Werner Bischof was a singular post-war photographer. His focus on showing the poverty and despair around him in Europe was tempered with a desire to travel the world, and convey the beauty and humanity waiting to be discovered through his lens. Tragically his inspirational life was cut short by a car accident in Peru, but his legacy lives on, and here his son Marco presents 70 of his father's photographs, never before published.
In 1916, with the Great War reducing northern Europe to a treeless, shattered void, a boy was born to the prosperous director of a pharmaceutical firm in Zurich. He was named Werner. It was not an auspicious time to be born and, indeed, his mother died soon after. As a child, young Werner sought order in his life by dissecting snails and photographing, in the limpid light of his creation, the elegant whorls revealed. He did not become the physical training instructor (a compromise) his father wanted him to be. He did not become the painter he had once wanted to be in Paris in 1939, on the brink of another devastating conflict. He became Werner Bischof, the man, and a photographer of incalculable artistry who found in both order and the chaos he confronted and experienced a sublime beauty, a humanity that was singularly his own.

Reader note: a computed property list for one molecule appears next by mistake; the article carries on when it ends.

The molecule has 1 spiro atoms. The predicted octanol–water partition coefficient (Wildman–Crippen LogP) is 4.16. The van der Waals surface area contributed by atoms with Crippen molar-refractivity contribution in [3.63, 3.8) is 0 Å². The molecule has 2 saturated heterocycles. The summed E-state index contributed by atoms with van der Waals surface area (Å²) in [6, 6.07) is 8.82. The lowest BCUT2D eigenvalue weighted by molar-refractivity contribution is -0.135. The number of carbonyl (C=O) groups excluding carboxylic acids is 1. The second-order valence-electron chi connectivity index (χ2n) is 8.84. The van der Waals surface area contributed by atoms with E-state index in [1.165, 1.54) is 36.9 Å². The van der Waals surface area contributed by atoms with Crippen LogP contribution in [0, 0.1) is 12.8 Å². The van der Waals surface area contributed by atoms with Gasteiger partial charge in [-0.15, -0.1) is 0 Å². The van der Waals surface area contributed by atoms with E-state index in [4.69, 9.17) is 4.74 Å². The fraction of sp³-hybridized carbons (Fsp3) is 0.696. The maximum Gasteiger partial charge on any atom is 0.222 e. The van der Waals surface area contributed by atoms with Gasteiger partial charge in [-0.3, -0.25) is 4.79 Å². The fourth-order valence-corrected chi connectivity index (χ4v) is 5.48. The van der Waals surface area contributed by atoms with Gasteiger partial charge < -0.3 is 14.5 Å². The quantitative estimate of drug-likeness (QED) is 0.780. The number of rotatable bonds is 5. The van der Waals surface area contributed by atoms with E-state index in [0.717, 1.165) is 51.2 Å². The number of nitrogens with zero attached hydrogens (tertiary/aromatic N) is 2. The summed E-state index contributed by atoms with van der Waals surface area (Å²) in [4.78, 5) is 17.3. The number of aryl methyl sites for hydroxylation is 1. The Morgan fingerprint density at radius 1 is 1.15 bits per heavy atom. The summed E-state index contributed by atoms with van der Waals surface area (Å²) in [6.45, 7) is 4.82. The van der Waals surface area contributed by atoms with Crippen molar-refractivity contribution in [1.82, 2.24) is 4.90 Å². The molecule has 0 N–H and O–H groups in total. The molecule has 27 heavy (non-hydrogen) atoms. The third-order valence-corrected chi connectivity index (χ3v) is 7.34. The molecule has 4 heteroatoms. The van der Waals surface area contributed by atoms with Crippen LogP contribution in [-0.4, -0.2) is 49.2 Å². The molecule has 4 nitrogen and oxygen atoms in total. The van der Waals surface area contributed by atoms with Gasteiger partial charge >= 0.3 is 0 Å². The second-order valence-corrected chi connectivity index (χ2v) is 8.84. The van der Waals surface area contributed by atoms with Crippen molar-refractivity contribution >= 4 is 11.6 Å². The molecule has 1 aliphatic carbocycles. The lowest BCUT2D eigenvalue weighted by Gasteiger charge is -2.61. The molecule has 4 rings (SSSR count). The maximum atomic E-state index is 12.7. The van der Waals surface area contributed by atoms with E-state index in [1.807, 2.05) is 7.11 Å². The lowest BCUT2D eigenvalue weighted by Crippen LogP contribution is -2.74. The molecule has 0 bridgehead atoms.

His photographs of the post-war Europe in poverty and despair expressed infinite hope for the human condition; yet he was only 29. Less than 10 years later he was dead, leaving behind among his last photographs that of a Peruvian child playing his flute on the edge of a ravine. It is now an iconic photograph, and has a fatal allure.
Bischof died when his jeep plunged over a ravine in the Andes on a quest for the faces, the lives, of harmony there. Fifty years later his son Marco has gathered together 70 previously unpublished photographs by Werner Bischof. They powerfully reiterate the man his father was, the nature of his humanity and his search for a benign and beautiful cognisance of the brief and terrifying world he lived in.